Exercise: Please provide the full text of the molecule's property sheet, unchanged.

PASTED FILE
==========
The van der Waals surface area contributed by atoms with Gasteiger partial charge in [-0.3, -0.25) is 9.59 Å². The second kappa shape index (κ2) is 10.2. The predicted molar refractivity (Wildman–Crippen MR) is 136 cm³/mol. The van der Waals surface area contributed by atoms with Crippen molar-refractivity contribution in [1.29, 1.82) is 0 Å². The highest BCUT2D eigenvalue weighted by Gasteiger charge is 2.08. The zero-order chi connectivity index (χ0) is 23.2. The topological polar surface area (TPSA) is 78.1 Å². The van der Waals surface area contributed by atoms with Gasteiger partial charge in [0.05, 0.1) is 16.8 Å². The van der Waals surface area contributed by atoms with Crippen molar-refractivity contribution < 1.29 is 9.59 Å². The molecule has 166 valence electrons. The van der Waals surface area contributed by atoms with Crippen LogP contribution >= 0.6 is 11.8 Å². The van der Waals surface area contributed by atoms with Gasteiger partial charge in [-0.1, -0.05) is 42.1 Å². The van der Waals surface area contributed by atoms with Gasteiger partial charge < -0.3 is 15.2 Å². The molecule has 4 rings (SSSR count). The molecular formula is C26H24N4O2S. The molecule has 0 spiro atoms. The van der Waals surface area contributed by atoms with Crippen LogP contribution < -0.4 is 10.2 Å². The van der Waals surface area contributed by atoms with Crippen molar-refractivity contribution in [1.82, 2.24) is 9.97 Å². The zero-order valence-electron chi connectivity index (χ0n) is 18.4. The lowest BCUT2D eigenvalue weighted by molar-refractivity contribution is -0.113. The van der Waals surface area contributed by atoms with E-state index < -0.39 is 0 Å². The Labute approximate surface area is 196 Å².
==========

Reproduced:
The van der Waals surface area contributed by atoms with Gasteiger partial charge in [-0.3, -0.25) is 9.59 Å². The second kappa shape index (κ2) is 10.2. The predicted molar refractivity (Wildman–Crippen MR) is 136 cm³/mol. The van der Waals surface area contributed by atoms with Crippen molar-refractivity contribution in [1.29, 1.82) is 0 Å². The highest BCUT2D eigenvalue weighted by Gasteiger charge is 2.08. The zero-order chi connectivity index (χ0) is 23.2. The topological polar surface area (TPSA) is 78.1 Å². The van der Waals surface area contributed by atoms with Gasteiger partial charge in [0.05, 0.1) is 16.8 Å². The van der Waals surface area contributed by atoms with Crippen molar-refractivity contribution < 1.29 is 9.59 Å². The molecule has 166 valence electrons. The van der Waals surface area contributed by atoms with Crippen LogP contribution >= 0.6 is 11.8 Å². The van der Waals surface area contributed by atoms with Gasteiger partial charge in [-0.1, -0.05) is 42.1 Å². The van der Waals surface area contributed by atoms with Gasteiger partial charge < -0.3 is 15.2 Å². The molecule has 4 rings (SSSR count). The molecular formula is C26H24N4O2S. The molecule has 0 spiro atoms. The van der Waals surface area contributed by atoms with Crippen LogP contribution < -0.4 is 10.2 Å². The van der Waals surface area contributed by atoms with Crippen molar-refractivity contribution in [1.82, 2.24) is 9.97 Å². The zero-order valence-electron chi connectivity index (χ0n) is 18.4. The lowest BCUT2D eigenvalue weighted by molar-refractivity contribution is -0.113. The van der Waals surface area contributed by atoms with E-state index < -0.39 is 0 Å². The Labute approximate surface area is 196 Å².